The eclectic and overly stimulating galleries and artists of this year’s Frieze New York delighted, stunned, confused, and exhausted our senses. After traversing the waters to Randall’s Island, we visited one of the galleries du jour, David Zwirner, where we saw the late John McCracken’s “Rhythm,” a gorgeous amalgamation of industrial materials. McCracken’s reduced—yet also maximal and multicolored—resin plywood sculptures created a prominent and beautiful statement.
At Galerie Rodolphe Janssen’s booth, Elaine Cameron-Weir’s “Medusa,” made entirely of recycled materials, captured the powerfully understated impact of decorative furnishings, like her stunning golden houseplants hewn from old lamp fixtures and chunks of blown off marble. Continuing our nature walk, we basked in the serenity of Marian Goodman Gallery’s epic multi-piece forest-like installation by Italian artist Giuseppe Penone, which captured the green of the forest and its skyscraper-like height through chiseled tree trunks.
Between ice-cream breaks at Morgenstern’s, getting caffeinated with a latte from Parlor Coffee, and finally enjoying an enviable sandwich at Court Street Grocers, we caught some of our favorite installations of the fair, particularly Tomás Saraceno’s floating iridescent plexiglass sculptures. Gallerist Tanya Bonakdar housed the suspended piece, which was reminiscent of the delicate and fragile beauty of a spider’s web and projected a possible future of a city amongst the clouds, a meaning that is interconnected with Saraceno’s exploration of the ways in which we live and experience our environment.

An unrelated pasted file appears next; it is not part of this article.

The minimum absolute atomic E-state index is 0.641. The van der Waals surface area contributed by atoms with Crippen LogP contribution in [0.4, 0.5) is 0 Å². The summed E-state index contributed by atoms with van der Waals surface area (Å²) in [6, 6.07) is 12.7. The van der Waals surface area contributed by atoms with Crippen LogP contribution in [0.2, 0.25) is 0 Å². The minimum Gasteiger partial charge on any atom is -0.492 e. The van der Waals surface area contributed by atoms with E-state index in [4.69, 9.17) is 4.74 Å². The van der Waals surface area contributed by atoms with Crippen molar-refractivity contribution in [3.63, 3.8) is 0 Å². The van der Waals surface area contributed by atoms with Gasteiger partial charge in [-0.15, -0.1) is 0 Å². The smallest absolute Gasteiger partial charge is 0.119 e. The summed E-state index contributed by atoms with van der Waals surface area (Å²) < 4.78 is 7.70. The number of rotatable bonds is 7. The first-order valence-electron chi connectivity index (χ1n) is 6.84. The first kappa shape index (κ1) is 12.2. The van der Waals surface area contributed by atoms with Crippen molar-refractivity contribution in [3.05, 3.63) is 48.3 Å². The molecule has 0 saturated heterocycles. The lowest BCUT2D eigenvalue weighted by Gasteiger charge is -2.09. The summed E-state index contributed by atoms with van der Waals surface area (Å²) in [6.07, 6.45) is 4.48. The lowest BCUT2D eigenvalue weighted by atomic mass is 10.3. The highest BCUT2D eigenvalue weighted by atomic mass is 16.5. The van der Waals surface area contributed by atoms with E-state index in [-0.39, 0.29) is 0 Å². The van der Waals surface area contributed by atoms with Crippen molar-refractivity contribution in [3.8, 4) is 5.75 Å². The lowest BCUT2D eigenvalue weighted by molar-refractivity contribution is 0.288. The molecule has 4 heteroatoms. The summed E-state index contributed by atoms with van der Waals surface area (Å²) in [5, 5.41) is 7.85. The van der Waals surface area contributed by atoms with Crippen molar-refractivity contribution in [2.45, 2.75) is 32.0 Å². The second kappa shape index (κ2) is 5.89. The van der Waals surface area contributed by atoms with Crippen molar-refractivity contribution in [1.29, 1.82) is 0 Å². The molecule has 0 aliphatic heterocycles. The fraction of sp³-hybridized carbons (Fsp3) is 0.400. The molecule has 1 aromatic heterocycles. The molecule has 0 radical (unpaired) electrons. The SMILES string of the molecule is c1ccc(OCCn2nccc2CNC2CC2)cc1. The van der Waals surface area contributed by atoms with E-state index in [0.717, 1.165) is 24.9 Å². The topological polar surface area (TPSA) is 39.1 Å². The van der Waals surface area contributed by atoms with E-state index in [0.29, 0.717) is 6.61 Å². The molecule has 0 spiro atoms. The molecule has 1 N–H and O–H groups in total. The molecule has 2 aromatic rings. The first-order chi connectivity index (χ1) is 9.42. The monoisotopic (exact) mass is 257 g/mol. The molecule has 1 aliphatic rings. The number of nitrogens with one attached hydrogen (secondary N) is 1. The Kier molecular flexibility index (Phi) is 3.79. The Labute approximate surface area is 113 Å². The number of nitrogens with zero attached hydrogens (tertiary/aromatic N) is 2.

Frieze Projects, curated by Cecilia Alemani, had fair-goers queuing up in lines that stretched around the galleries to test themselves in Aki Sasamoto’s “Coffee and Tea” personality maze (we got “into candy”), or snag Pia Camil’s (free) wearable capes and ponchos made in collaboration with Mexican artisans. Outside of Frieze Projects, viewers ogled the artist Kris Lemsalu, lying on a waterbed under a porcelain turtle shell, or hoped to be one of the dots in Conceptualist Jonathan Horowitz’s “700 Dots,” where participants sat at a table and painted an eight-inch black dot on a 12-inch white square canvas to be a part of Horowitz’s larger installation.
After attempts of running up the Velcro-covered quarter-pipe ramp in a Velcro-patched suit by Martha Aráujo (Galeria Jaqueline Martins), we found ourselves taking snoozes in one of artist Korakrit Arunanondchai’s denim massage chairs that were dotted throughout the fair. Looks like we’ll need to rest up for next year.
Photographs courtesy of Frieze New York and Marisel Salazar